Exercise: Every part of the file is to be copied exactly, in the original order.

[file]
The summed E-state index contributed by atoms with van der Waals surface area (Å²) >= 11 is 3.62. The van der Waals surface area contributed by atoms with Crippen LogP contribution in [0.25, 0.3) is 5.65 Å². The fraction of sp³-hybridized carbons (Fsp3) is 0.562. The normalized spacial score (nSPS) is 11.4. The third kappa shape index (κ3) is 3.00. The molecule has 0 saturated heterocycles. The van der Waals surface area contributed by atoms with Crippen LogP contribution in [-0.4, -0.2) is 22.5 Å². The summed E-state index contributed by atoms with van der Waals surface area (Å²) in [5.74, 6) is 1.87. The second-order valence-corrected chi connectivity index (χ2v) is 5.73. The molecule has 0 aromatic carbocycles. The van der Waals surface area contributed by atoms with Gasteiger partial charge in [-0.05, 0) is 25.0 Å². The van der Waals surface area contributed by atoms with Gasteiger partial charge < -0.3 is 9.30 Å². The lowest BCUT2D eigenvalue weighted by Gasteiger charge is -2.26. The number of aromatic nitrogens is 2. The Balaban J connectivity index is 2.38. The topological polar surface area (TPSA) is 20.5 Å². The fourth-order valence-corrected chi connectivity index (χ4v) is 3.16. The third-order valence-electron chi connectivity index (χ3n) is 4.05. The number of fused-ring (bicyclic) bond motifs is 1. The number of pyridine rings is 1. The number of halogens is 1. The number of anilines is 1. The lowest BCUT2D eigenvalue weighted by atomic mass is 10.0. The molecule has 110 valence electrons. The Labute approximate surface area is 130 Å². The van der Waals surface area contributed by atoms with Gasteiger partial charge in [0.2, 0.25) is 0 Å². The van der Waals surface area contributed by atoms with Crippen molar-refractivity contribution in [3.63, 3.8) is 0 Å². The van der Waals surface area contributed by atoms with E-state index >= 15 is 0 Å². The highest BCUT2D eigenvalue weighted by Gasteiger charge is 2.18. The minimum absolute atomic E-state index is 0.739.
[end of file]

The summed E-state index contributed by atoms with van der Waals surface area (Å²) >= 11 is 3.62. The van der Waals surface area contributed by atoms with Crippen LogP contribution in [0.25, 0.3) is 5.65 Å². The fraction of sp³-hybridized carbons (Fsp3) is 0.562. The normalized spacial score (nSPS) is 11.4. The third kappa shape index (κ3) is 3.00. The molecule has 0 saturated heterocycles. The van der Waals surface area contributed by atoms with Crippen LogP contribution in [-0.4, -0.2) is 22.5 Å². The summed E-state index contributed by atoms with van der Waals surface area (Å²) in [5.74, 6) is 1.87. The second-order valence-corrected chi connectivity index (χ2v) is 5.73. The molecule has 0 aromatic carbocycles. The van der Waals surface area contributed by atoms with Gasteiger partial charge in [-0.05, 0) is 25.0 Å². The van der Waals surface area contributed by atoms with Gasteiger partial charge < -0.3 is 9.30 Å². The lowest BCUT2D eigenvalue weighted by Gasteiger charge is -2.26. The number of aromatic nitrogens is 2. The Balaban J connectivity index is 2.38. The topological polar surface area (TPSA) is 20.5 Å². The fourth-order valence-corrected chi connectivity index (χ4v) is 3.16. The third-order valence-electron chi connectivity index (χ3n) is 4.05. The number of fused-ring (bicyclic) bond motifs is 1. The number of pyridine rings is 1. The number of halogens is 1. The number of anilines is 1. The lowest BCUT2D eigenvalue weighted by atomic mass is 10.0. The molecule has 110 valence electrons. The Labute approximate surface area is 130 Å². The van der Waals surface area contributed by atoms with Gasteiger partial charge in [0.2, 0.25) is 0 Å². The van der Waals surface area contributed by atoms with Crippen molar-refractivity contribution in [3.63, 3.8) is 0 Å². The van der Waals surface area contributed by atoms with E-state index >= 15 is 0 Å². The highest BCUT2D eigenvalue weighted by Gasteiger charge is 2.18. The minimum absolute atomic E-state index is 0.739.